Dan's Dugout: Who Will Manage Mets Next? • Latino Sports


Dan’s Dugout: Who Will Manage Mets Next?


FLUSHING – There were more rumors than spectators at CitiField Monday.

The New York Mets, finishing the National League schedule as Least in the East, hosted the rookie-laden Atlanta Braves in a twinbill neither athletes nor fans wanted to play.

And they had serious competition from the Yankees, home for a makeup game against the Kansas City Royals after clinching a spot in the American League playoffs.

Forlorn Terry Collins is playing out the string

Forlorn Terry Collins is playing out the string

More than anyone at CitiField, Terry Collins couldn’t have liked what he saw.

Mets pitching parlayed a 1-0 deficit into a 9-2 romp in the opener as media members speculated whether he would even complete the season. The defeat was the 90th for the Mets, who had not lost that many games in season since 2009.

After entering this year with a pitching staff powered by young studs with promise, all but Jacob deGrom fell victim to illness or injury. In fact, No. 1 starter Noah Syndergaard pitched exactly one inning after April 30.

As a result, the Mets went into play Monday with a composite earned run average of 5.05 – worse than anyone except the hapless Cincinnati Reds.

Mets pitchers have surrendered more hits than any other staff and more runs than anyone this side of Cincinnati. Only three teams gave up more home runs.

After the opener of the Monday doubleheader, the Mets stood 24 games under .500 and sunk to 10 games below the break-even mark at CitiField.

It ain’t pretty, McGee.

Since it’s impractical to fire 25 players, the manager is the most obvious fall guy.

Collins loses his temper

Collins loses his temper

Collins, who led the Mets into the World Series just two years ago, might have retired anyway. He’s approaching his 70th birthday and his hair seems to be getting whiter by the minute. This is the seventh time in nine seasons the Mets have lost more than they won.

Managers of disappointing teams always get nervous as the season careens to its bitter end. Detroit has already said Brad Ausmus is toast and Atlanta is not giving any votes of confidence to Brian Snitker, completing his first full season at the helm.

Managing in New York is a high-profile job, with high expectations. The Mets have lots of options as they look toward 2018.

Here are some possible scenarios:

Could Don Mattingly come back to New York?

Could Don Mattingly come back to New York?

Since new Marlins owner Derek Jeter has already fired Hall of Famers Andre Dawson and Tony Perez, plus former manager Jack McKeon, how safe does Don Mattingly feel? The long-time Yankees star already has a New York pedigree that would put fannies in the seats and compete with the Yanks for tabloid headlines.

Another possible rescue from the floundering Fish would be Fredi Gonzalez, a Havana native who spent this season as third-base coach in Miami. He’s young, articulate, and bilingual, all plusses in a game with many Spanish-speaking players. Plus he’s had success as a major-league manager in Florida and Atlanta.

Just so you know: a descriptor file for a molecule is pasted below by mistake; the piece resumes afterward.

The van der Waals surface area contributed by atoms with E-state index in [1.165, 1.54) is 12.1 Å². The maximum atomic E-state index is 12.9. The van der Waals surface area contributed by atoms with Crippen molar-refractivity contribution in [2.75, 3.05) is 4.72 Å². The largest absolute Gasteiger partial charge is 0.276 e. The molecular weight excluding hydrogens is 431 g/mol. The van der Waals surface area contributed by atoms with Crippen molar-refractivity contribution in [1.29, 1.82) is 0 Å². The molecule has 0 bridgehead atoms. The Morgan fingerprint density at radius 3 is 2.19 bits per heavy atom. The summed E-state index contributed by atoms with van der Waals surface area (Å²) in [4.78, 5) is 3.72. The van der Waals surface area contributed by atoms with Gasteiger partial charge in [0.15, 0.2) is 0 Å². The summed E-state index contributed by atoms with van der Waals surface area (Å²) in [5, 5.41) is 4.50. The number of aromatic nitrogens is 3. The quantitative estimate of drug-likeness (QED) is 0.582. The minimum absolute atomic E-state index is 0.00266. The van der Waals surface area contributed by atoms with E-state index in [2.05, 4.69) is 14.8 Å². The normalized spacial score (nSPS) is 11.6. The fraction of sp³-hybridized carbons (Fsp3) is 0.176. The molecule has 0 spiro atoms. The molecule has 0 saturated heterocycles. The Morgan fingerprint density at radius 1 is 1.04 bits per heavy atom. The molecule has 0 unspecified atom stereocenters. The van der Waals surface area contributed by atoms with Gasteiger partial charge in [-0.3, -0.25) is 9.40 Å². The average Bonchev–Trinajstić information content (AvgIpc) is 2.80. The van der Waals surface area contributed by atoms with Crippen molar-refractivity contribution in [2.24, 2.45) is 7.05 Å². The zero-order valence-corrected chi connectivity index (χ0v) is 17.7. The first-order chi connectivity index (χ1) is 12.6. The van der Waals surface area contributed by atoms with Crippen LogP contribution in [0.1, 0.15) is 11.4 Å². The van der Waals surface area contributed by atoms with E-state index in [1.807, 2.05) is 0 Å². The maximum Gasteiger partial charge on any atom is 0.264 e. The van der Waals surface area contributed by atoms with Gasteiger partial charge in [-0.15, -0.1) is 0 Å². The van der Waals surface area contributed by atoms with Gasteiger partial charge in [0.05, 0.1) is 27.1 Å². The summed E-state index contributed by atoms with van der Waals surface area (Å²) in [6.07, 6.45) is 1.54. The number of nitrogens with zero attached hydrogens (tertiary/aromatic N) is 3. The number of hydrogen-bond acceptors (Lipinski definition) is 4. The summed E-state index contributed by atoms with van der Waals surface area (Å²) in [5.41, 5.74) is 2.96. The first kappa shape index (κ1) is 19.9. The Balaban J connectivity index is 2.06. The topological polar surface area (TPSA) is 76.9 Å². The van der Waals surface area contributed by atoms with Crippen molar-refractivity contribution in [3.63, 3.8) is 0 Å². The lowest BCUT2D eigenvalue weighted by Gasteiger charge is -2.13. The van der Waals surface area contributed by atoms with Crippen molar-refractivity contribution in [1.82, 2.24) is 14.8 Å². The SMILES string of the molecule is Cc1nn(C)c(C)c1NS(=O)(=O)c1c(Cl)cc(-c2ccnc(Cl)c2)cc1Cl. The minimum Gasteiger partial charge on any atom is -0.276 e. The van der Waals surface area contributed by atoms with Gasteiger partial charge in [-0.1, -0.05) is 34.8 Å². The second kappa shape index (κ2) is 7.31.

Then there’s ex-Met Ron Gardenhire, a long-time successful pilot with the Minnesota Twins. He’s cool, calm, collected, and able to cope with the demanding New York media.

Ron Gardenhire might be a good fit with the Mets

Ron Gardenhire might be a good fit with the Mets

And how about Robin Ventura, still beloved in Flushing for his grand-slam single in the 1999 NL playoffs against the Braves? Most recently the manager of the Chicago White Sox, he has the background, the experience, and the temperament for the challenging position of Mets manager.

Another former Mets infielder, Wally Backman, has been knocking on the big-league door for years but may be considered too volatile for what is expected to be a young team in 2018.

That would almost certainly eliminate Ozzie Guillen, seen most recently as a commentator on MLB Network. Like Gonzalez, he speaks fluent Spanish. Plus he won a World Series with the 2005 Chicago White Sox before his political pronouncements made him persona non grata.

If the Mets want to consider an anti-hero, Terry Pendleton and Eddie Perez are Atlanta coaches who tormented the New Yorkers as players but are widely regarded as future managers.

Joe Girardi needs to take his club deep into the playoffs

Joe Girardi needs to take his club deep into the playoffs

Don’t put odds on this outcome but what if Joe Girardi fails to take the Yankees past the American League Wild Card Game? Would the Steinbrenners part company with their rigid field general and free him to look elsewhere for employment?

Unless Joe Maddon retires and leaves an opening in Chicago, Girardi would love nothing better than sticking it to the team that showed him the door – especially after he had it performing far beyond expectations.

Elsewhere in baseball:

For the second straight season, the Braves lead the National League in come-from-behind wins . . .

Braves catchers Kurt Suzuki and Tyler Flowers, who homered in the Monday opener at New York, have combined for 30 home runs . . .

The Mets lead the majors in stolen bases (25) since August 25, a span covering 29 games . . .

This is the second year in a row the Mets have topped 200 home runs.

About Dan Schlossberg

Former AP sportswriter Dan Schlossberg of Fair Lawn, NJ has produced 35 baseball books, including autobiographies of Ron Blomberg, Al Clark, and Milo Hamilton. Also a broadcaster, he is the host and executive producer of Braves Banter and Travel Itch Radio and a contributor to Sirius XM.

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